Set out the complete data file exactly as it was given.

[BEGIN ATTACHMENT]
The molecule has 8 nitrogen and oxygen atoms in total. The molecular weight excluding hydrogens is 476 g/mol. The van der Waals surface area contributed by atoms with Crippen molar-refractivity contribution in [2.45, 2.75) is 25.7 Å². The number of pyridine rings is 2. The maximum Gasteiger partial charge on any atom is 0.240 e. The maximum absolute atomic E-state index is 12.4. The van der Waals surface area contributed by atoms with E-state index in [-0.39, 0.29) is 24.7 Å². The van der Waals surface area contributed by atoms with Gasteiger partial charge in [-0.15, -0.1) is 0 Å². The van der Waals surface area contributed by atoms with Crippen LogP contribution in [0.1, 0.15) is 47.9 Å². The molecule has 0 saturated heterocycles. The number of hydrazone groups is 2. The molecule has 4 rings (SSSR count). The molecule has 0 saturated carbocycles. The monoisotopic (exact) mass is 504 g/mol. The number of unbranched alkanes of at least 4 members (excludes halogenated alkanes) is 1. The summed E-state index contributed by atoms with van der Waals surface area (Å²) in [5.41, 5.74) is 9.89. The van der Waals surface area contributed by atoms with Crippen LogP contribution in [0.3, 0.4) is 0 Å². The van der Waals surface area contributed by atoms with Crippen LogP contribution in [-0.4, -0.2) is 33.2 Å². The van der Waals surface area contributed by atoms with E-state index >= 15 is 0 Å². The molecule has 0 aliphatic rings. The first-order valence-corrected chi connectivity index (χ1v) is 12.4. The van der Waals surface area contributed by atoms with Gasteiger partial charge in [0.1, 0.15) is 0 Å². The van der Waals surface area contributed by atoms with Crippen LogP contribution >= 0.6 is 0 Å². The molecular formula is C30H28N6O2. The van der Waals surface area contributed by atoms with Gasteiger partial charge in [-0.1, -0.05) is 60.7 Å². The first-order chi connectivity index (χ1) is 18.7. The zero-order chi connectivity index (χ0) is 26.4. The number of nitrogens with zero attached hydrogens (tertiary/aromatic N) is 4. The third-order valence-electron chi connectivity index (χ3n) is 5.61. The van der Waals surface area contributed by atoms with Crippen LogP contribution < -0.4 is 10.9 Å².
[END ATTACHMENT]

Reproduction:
The molecule has 8 nitrogen and oxygen atoms in total. The molecular weight excluding hydrogens is 476 g/mol. The van der Waals surface area contributed by atoms with Crippen molar-refractivity contribution in [2.45, 2.75) is 25.7 Å². The number of pyridine rings is 2. The maximum Gasteiger partial charge on any atom is 0.240 e. The maximum absolute atomic E-state index is 12.4. The van der Waals surface area contributed by atoms with E-state index in [-0.39, 0.29) is 24.7 Å². The van der Waals surface area contributed by atoms with Gasteiger partial charge in [-0.15, -0.1) is 0 Å². The van der Waals surface area contributed by atoms with Crippen LogP contribution in [0.1, 0.15) is 47.9 Å². The molecule has 0 saturated heterocycles. The number of hydrazone groups is 2. The molecule has 4 rings (SSSR count). The molecule has 0 saturated carbocycles. The monoisotopic (exact) mass is 504 g/mol. The number of unbranched alkanes of at least 4 members (excludes halogenated alkanes) is 1. The summed E-state index contributed by atoms with van der Waals surface area (Å²) in [5.41, 5.74) is 9.89. The van der Waals surface area contributed by atoms with Crippen LogP contribution in [0.3, 0.4) is 0 Å². The van der Waals surface area contributed by atoms with Crippen LogP contribution in [-0.4, -0.2) is 33.2 Å². The van der Waals surface area contributed by atoms with E-state index >= 15 is 0 Å². The molecule has 0 aliphatic rings. The first-order valence-corrected chi connectivity index (χ1v) is 12.4. The van der Waals surface area contributed by atoms with Gasteiger partial charge in [0.1, 0.15) is 0 Å². The van der Waals surface area contributed by atoms with Crippen LogP contribution >= 0.6 is 0 Å². The molecular formula is C30H28N6O2. The van der Waals surface area contributed by atoms with Gasteiger partial charge in [-0.1, -0.05) is 60.7 Å². The first-order chi connectivity index (χ1) is 18.7. The zero-order chi connectivity index (χ0) is 26.4. The number of nitrogens with zero attached hydrogens (tertiary/aromatic N) is 4. The third-order valence-electron chi connectivity index (χ3n) is 5.61. The van der Waals surface area contributed by atoms with Crippen LogP contribution < -0.4 is 10.9 Å².